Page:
Last year and this, the Green Party's policy supremo Brian Heatley has taxed his brain (no civil servants at his disposal except himself) to work through a budget that counts carbon as well as cash. The maths may be complex (and fairly heroic!); the policies are not. We can afford to raise the state pension to £100 as well as offering free personal care for the elderly, free school meals to all children, and the reintroducing student fees and maintenance grants. How do we pay for this? By addressing the real source of growing inequality - the unfair tax changes introduced since the time of Thatcherism with a new 60% tax rate for those receiving more than £100,000 per year.

For the excitement of fiscal nerds, other policies include re-introduction of the fuel-duty escalator to fund public transport investment; an increase in Air Passenger Duty to £100 for all flights; and the reduction of all speed limits to outlaw inefficient motoring. In addition, in a package that is revenue-neutral but would cut emissions by 6-9% in one year, the Party proposes to insulate at the public expense every home in Britain and offer £500m. in incentives for renewable energy.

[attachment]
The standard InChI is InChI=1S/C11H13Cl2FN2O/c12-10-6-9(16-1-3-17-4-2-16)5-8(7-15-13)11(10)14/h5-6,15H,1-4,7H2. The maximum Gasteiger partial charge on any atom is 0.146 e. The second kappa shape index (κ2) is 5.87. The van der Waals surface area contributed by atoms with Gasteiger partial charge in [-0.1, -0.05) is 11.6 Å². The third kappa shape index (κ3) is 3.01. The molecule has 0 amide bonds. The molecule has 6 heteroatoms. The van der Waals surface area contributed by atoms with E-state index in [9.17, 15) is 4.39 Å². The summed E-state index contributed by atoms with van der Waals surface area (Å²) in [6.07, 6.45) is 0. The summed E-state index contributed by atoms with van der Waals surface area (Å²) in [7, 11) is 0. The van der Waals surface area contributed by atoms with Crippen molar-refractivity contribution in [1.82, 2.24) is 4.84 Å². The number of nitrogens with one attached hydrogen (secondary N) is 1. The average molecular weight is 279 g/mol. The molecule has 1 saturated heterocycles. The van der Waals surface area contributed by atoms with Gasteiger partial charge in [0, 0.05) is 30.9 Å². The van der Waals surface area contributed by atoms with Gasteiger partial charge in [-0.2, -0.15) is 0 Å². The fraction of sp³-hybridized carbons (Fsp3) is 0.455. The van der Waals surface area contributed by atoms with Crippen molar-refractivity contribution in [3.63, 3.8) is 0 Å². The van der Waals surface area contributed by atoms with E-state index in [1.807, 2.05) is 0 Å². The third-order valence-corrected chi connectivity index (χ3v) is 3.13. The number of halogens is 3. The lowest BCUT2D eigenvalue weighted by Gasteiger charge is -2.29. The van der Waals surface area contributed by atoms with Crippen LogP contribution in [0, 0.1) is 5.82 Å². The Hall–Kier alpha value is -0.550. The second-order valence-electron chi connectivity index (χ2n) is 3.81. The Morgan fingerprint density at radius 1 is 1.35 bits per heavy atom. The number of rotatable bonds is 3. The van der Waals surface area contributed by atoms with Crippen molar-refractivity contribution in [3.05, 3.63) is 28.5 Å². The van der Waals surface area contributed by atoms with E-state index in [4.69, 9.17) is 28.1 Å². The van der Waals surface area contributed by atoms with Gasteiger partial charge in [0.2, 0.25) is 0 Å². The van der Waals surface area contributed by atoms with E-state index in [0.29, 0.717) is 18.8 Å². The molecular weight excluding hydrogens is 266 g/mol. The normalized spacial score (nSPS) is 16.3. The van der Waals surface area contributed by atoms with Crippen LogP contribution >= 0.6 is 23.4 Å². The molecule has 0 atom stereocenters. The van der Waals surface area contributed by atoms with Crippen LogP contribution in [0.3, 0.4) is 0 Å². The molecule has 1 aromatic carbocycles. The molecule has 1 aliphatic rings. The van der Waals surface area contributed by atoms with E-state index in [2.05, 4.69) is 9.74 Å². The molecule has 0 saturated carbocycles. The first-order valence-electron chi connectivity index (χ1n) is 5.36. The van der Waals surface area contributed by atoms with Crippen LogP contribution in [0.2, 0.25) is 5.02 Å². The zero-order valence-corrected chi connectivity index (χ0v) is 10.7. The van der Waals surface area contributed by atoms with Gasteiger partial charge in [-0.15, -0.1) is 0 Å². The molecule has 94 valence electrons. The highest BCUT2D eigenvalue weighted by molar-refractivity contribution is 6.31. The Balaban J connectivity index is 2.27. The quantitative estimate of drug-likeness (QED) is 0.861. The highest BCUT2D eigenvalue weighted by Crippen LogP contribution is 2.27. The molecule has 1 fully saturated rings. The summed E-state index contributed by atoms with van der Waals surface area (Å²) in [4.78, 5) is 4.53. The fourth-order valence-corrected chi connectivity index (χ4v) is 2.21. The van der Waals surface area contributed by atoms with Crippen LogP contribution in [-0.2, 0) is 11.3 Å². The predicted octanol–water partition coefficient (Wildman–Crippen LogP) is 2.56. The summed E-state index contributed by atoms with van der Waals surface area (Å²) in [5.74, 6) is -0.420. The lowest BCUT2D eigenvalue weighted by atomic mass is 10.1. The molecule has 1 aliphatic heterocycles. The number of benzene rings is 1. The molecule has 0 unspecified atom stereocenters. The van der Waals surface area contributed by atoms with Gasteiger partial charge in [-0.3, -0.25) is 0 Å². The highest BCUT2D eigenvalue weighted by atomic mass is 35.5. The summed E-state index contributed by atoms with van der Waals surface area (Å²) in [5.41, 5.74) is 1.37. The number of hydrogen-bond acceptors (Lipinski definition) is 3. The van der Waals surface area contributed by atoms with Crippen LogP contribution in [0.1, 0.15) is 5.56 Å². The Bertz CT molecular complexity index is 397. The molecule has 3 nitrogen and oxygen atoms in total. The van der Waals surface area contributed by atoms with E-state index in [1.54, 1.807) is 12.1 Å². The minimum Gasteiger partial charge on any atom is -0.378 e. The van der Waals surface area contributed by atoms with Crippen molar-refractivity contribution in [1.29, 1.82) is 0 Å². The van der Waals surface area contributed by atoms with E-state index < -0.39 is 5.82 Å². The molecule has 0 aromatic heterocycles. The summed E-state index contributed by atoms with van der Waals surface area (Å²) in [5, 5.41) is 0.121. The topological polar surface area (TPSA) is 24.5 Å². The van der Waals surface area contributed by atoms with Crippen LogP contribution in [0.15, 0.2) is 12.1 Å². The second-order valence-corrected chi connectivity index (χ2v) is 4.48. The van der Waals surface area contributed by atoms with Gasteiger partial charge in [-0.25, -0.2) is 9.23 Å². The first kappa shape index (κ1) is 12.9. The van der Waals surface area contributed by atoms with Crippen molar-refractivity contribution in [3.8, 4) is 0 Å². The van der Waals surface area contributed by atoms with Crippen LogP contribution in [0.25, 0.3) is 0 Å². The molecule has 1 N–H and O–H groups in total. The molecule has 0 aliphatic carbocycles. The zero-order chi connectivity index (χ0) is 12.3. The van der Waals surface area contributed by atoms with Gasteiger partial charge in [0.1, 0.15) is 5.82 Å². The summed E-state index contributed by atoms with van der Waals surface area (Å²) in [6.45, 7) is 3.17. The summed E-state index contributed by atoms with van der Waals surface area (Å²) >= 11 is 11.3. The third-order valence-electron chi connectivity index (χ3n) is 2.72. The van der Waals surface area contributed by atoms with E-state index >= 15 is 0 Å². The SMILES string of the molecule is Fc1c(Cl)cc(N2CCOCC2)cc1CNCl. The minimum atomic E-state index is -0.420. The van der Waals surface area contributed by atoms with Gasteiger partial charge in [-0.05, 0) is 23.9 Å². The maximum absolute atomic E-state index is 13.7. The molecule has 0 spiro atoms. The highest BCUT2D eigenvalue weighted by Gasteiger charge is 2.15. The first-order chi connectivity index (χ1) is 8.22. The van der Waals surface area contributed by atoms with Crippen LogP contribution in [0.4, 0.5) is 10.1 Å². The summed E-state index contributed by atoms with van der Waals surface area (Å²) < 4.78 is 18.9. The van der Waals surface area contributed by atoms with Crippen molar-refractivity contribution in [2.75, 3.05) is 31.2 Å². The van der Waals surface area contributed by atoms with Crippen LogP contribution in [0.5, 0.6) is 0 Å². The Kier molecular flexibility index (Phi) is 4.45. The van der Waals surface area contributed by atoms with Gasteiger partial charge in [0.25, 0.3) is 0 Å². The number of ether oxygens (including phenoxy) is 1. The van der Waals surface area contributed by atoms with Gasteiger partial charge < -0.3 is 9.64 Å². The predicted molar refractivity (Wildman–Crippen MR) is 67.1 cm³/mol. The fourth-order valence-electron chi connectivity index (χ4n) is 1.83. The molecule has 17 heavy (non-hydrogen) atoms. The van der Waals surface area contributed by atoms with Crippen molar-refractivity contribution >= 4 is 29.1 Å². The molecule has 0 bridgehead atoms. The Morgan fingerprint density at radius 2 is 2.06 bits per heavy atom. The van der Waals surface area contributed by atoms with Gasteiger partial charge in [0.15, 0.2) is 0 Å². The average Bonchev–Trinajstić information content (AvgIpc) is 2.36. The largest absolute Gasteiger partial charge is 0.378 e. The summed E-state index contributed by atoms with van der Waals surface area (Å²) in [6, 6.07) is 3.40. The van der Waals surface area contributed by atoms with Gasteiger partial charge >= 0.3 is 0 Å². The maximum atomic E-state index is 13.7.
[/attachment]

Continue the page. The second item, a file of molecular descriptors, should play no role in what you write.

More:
That's right, Alastair, the art of the possible. That's what you signed up for: and all of this is possible, so why aren't you doing it?

7 March 2008

Rip-off Britain?

The struggle between capital and labour over their shares of the national pie have become more overt recently. This is inevitable given that the environmental crisis has made it clear that the strategy of increasing the size of the pie has run up against the stops. In the Northern Rock fiasco the shareholders, who controlled around 1 per cent of the bank, attempted to extort money from the poor and middle-earners who pay taxes. The temporary nationalisation strategy represents a truce - since the ultimate decision about how much public subsidy will be given to the hedge funds is only delayed.